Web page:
The judge erred by failing to apply the principles in HJ (Iran)  UKSC 31. The judge accepted that practising doctors form a particular social group in Iraq and therefore accepted by necessary implication that were the Appellant to return to Iraq and practise as a doctor he would face a well-founded fear of persecution. The judge thereafter failed to apply the principles in HJ (Iran) which amounts to a material error of law.
The judge erred by making an erroneous distinction between practising doctors and qualified doctors. The judge erred by not accepting evidence that doctors were targeted per se. The judge partially accepted this at paragraph 38 by making a finding that there is evidence to show that some doctors are targeted for a variety of political reasons. It was submitted that the political social group must be either "qualified doctors" or "qualified doctors who intend to practise on return".
The judge erred by not accepting evidence which confirmed that the Appellant would practise as a doctor if returned.
The judge failed to consider the importance of indirect threats and was wrong in law by effectively requiring the Appellant to show that he had already been directly threatened and ignoring the central importance of inter-tribal contact.
The judge erred by failing to consider case law and objective evidence in relation to threats.
The judge erred by failing to conduct a proper internal relocation analysis. He did not apply the test of "undue harshness" laid down in Januzi  UKHL 5. The judge erred by concluding that the fact that the Appellant's family had relocated disposed of the question of whether the Appellant could internally relocate.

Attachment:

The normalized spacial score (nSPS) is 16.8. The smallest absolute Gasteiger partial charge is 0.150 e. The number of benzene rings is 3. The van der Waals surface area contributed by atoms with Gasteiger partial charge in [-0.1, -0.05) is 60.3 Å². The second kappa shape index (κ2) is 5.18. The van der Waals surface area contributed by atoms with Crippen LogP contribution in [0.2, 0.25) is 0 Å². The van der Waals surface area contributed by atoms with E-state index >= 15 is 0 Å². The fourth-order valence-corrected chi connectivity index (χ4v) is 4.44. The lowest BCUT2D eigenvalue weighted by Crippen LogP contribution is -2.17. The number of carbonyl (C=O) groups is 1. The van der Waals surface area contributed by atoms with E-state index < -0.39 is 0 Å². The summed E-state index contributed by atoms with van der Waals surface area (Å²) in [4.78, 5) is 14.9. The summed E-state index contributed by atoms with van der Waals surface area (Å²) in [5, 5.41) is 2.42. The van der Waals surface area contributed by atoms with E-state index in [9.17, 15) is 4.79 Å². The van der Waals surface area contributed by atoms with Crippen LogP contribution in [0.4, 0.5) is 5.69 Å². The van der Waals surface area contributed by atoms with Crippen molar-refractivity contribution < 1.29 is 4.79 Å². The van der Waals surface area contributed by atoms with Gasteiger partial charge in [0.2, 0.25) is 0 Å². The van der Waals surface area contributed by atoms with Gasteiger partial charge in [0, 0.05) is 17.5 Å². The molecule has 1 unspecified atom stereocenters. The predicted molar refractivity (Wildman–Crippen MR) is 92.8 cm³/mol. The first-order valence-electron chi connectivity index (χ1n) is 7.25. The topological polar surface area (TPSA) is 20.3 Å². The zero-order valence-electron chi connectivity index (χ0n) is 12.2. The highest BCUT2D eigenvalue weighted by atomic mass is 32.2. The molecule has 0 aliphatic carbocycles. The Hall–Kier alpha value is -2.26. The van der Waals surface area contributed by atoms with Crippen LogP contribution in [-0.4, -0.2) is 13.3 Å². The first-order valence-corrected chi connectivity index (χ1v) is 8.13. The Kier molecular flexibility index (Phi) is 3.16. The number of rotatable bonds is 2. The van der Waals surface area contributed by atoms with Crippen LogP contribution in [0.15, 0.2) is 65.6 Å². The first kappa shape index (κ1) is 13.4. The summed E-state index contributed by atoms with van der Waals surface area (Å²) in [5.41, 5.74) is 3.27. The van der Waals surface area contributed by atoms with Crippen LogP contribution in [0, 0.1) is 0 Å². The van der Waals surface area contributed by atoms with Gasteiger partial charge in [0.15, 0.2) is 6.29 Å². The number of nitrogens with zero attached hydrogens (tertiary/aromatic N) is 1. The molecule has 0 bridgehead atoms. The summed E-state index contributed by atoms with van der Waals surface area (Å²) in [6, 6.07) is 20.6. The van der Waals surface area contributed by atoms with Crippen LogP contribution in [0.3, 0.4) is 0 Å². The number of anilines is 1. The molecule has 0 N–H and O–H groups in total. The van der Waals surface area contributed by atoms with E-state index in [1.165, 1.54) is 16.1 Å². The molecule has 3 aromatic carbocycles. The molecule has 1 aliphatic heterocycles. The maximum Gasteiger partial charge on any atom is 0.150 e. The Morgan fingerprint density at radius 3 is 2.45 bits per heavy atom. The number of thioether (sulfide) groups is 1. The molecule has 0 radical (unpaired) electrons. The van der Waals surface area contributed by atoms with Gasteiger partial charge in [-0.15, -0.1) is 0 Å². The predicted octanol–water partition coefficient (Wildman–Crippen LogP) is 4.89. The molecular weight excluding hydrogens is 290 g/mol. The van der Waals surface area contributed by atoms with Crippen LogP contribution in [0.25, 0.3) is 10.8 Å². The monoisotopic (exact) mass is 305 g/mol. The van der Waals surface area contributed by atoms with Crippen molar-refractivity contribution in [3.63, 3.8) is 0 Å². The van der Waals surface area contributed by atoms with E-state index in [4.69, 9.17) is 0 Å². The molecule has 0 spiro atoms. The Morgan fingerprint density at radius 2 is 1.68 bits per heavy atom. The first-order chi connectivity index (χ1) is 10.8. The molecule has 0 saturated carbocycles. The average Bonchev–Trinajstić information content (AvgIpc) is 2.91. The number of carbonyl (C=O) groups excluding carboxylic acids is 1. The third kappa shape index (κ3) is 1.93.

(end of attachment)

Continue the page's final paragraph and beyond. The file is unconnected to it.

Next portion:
Permission to Appeal
15. Permission to appeal was granted by Judge S H Smith and I set out below the grant of permission in part;
"2. The grounds assert that the judge erred in that, (1) he failed to consider HJ (Iran)  UKSC 31, (2) drew an erroneous distinction between practising doctors and qualified doctors when considering membership of a particular social group ("PSG"), (3) failing to take into account evidence suggesting the Appellant would practise upon return to Iraq, (4) took the wrong approach to evidence of inter-tribal conduct, (5) failed to consider the authorities and objective evidence concerning threats and, (6) conflated risk to the Appellant's family with risk to the Appellant personally.